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Marcellus Shale sends short-line railroad booming

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Sand cars on the track along Route 287 will haul sand used to develop gas wells from Corning, N.Y., to Wellsboro, Pa. (Michael S. Wirtz / Staff Photographer)
Sand cars on the track along Route 287 will haul sand used to develop gas wells from Corning, N.Y., to Wellsboro, Pa. (Michael S. Wirtz / Staff Photographer)
Sand cars on the track along Route 287 will haul sand used to develop gas wells from Corning, N.Y., to Wellsboro, Pa. (Michael S. Wirtz / Staff Photographer) Gallery: Photos of the Wellsboro & Corning Railroad
Wellsboro & Corning Railroad Video: Wellsboro & Corning Railroad

WELLSBORO, Pa. - Nobody knew there was gold in the sand.

When A.T. "Tom" Myles approached officials in this town three years ago about taking over the ailing Wellsboro & Corning Railroad, he thought the 35-mile short line had potential for transporting lumber to market from northern Pennsylvania.

But that was before the Marcellus Shale natural-gas boom took off and exploration companies were clambering to import sand into Pennsylvania - millions of pounds of special sand used to develop gas wells.

"I didn't even know about the sand when I came in here. I just wanted the railway," said Myles, 65, a fourth-generation railroader from Exton. He is chief executive of the Myles Group, a collection of companies his family owns and operates from Chester County.

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    The fine, spherical sand from the Midwest that is pumped into gas wells to stimulate production has turned into a lucrative commodity for his Tioga County railroad.

    In the two years since Myles took over the Wellsboro & Corning line, cargo traffic has nearly tripled, to 849 railcars last year, the most in its modern history. In a recession, Myles has hired 10 people to transfer sand from the cars into trucks.

    He anticipates that business will nearly double this year, to 1,600 railcars. Almost all of that is sand used in hydraulic fracturing, the process that shatters the dense Marcellus Shale under high pressure to unlock its stores of natural gas.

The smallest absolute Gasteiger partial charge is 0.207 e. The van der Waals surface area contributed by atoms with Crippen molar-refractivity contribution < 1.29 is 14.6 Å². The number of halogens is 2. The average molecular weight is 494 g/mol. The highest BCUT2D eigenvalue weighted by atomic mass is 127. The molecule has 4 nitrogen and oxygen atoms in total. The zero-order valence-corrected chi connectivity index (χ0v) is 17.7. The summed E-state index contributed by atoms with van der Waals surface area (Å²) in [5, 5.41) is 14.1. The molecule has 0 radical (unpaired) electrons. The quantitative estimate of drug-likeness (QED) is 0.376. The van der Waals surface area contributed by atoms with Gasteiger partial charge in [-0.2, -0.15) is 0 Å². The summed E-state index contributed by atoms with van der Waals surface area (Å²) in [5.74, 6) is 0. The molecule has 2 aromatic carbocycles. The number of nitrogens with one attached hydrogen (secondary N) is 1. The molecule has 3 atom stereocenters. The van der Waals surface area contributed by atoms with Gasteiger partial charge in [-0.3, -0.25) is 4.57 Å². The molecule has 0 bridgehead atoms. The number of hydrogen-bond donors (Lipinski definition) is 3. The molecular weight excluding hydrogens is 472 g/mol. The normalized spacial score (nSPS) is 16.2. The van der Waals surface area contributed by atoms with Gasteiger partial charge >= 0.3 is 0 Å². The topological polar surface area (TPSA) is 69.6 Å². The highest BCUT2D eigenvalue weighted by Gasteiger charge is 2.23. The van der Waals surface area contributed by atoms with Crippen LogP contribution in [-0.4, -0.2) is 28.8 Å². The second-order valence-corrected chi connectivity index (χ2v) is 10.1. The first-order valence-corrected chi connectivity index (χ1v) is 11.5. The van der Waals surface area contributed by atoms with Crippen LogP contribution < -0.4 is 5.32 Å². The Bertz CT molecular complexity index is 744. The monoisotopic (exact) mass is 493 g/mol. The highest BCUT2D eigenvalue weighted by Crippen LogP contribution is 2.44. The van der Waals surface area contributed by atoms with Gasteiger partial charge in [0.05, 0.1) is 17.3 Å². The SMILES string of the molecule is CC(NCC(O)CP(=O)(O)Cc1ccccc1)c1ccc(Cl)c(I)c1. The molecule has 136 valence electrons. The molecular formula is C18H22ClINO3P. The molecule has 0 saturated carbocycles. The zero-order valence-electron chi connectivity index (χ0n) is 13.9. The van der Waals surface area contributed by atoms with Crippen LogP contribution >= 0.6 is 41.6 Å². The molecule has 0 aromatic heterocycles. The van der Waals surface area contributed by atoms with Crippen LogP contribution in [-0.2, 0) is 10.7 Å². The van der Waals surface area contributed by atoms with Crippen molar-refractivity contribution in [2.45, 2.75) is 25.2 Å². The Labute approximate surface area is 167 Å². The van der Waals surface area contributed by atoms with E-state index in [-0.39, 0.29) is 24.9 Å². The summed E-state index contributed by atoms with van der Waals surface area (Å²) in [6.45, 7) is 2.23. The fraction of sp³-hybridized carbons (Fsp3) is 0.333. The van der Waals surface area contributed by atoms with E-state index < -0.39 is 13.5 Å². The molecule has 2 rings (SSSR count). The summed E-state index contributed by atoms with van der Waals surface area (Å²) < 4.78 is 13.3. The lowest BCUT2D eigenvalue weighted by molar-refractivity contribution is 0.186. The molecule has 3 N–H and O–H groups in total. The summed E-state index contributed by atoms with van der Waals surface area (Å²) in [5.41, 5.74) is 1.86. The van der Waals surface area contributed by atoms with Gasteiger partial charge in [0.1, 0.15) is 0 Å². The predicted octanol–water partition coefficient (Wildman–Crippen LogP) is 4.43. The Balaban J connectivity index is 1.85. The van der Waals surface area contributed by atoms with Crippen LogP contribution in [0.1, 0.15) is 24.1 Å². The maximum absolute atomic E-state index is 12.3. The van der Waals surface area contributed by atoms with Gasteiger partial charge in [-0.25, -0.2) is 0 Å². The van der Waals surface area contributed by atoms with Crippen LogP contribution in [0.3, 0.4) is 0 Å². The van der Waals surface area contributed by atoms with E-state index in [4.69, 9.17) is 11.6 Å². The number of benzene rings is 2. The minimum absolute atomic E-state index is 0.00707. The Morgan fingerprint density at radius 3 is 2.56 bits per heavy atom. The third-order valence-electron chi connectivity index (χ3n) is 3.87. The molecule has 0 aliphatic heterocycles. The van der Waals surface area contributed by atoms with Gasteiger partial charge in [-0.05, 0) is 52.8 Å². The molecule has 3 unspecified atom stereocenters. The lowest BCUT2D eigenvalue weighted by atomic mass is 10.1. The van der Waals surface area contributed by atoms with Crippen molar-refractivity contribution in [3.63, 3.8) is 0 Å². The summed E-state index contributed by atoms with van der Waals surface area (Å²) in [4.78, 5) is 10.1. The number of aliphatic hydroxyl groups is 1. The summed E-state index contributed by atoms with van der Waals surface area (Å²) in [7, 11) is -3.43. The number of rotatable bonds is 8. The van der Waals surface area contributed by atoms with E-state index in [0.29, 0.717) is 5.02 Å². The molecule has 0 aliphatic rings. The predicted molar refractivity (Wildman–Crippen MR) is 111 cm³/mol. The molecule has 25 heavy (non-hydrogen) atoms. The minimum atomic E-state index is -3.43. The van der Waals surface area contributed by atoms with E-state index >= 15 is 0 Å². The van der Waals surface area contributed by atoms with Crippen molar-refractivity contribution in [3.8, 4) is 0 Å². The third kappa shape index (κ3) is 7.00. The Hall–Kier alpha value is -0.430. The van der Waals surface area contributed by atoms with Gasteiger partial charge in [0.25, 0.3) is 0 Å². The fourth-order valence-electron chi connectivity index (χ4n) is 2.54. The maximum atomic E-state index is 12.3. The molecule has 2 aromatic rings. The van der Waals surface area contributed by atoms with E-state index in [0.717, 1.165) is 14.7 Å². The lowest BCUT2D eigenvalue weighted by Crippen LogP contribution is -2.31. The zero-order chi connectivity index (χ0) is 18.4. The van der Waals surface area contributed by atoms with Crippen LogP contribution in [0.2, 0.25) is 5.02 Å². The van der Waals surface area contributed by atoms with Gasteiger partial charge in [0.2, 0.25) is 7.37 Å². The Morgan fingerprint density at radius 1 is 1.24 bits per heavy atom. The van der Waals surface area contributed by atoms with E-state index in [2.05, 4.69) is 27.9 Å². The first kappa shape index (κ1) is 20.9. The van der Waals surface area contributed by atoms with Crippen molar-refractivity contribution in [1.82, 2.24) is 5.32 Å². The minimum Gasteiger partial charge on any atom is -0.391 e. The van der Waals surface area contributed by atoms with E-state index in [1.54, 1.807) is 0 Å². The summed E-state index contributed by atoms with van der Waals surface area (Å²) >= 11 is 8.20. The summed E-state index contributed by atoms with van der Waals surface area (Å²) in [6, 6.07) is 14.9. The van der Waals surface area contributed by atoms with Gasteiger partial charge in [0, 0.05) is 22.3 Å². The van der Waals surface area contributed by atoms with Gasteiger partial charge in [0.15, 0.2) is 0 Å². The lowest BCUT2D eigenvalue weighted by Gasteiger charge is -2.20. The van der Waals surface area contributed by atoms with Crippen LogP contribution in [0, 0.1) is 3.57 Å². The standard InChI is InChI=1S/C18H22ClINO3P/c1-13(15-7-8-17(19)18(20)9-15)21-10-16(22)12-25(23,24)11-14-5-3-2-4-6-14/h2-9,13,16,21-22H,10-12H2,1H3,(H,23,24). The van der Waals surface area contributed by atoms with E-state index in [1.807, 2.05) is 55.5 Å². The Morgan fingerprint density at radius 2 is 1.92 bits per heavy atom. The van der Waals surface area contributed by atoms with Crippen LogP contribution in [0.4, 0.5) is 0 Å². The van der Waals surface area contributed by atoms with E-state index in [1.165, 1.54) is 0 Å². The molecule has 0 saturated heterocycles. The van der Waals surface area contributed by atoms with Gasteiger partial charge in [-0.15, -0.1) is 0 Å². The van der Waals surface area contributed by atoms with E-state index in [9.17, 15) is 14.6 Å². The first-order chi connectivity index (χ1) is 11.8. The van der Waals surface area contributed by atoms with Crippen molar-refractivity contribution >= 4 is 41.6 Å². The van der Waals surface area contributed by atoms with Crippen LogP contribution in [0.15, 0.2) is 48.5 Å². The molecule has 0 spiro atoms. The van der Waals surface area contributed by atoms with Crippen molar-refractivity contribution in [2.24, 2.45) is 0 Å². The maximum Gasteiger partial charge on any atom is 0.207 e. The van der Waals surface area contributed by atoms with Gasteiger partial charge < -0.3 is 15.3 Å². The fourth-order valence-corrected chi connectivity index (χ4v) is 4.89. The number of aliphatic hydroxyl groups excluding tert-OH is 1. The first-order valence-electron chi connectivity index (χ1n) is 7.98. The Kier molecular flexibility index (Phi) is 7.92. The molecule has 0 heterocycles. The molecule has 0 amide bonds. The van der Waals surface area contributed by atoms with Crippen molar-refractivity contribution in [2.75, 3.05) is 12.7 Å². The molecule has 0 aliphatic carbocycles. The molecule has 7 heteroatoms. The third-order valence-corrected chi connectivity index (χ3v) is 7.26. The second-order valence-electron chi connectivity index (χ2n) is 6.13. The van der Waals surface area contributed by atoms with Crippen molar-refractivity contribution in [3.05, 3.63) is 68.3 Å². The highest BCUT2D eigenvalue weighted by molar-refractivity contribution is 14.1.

The gas industry's huge appetite for what is known as "frack sand" has spurred a rebirth for the struggling railroad, whose previous operator gave up just before the gas boom.

    To keep sand flowing into Wellsboro, Myles took possession last week of four used locomotives he bought to replace a leased one. The engines will be used to collect freight that Norfolk Southern Railroad delivers to Corning, N.Y., for delivery to customers along the 35-mile route to Wellsboro.

    The boom in freight traffic also is paying for restoration of the Tioga Central Railroad, a summertime excursion line Myles operates on the same tracks. His family is enhancing the excursion service 1940s-style, including dining cars with linen tablecloths.

    "We see a lot of potential in the tourist business," said Myles, who manages his company with sons Tom and William.

    Sudden, serendipitous growth like this is not uncommon in the Marcellus region, where suppliers of housing, food, gravel, spare parts, and transportation are experiencing a stunning demand for their services, the indirect effect of billions of dollars flowing into gas extraction.

    The full economic effect of the natural-gas boom is only beginning to be understood, said Timothy W. Kelsey, a Pennsylvania State University economist. According to a study by the Pennsylvania Economy League, the oil and gas business was a $7 billion industry in Pennsylvania before the Marcellus frenzy.

    Kelsey anticipates that compared with those of the shale-gas booms in Texas and Arkansas, which began earlier, the effects will filter out broadly across the economy.

    "It could be a very big number," he said.

    Some Marcellus beneficiaries, such as the Myles Group, have ties to the Philadelphia region.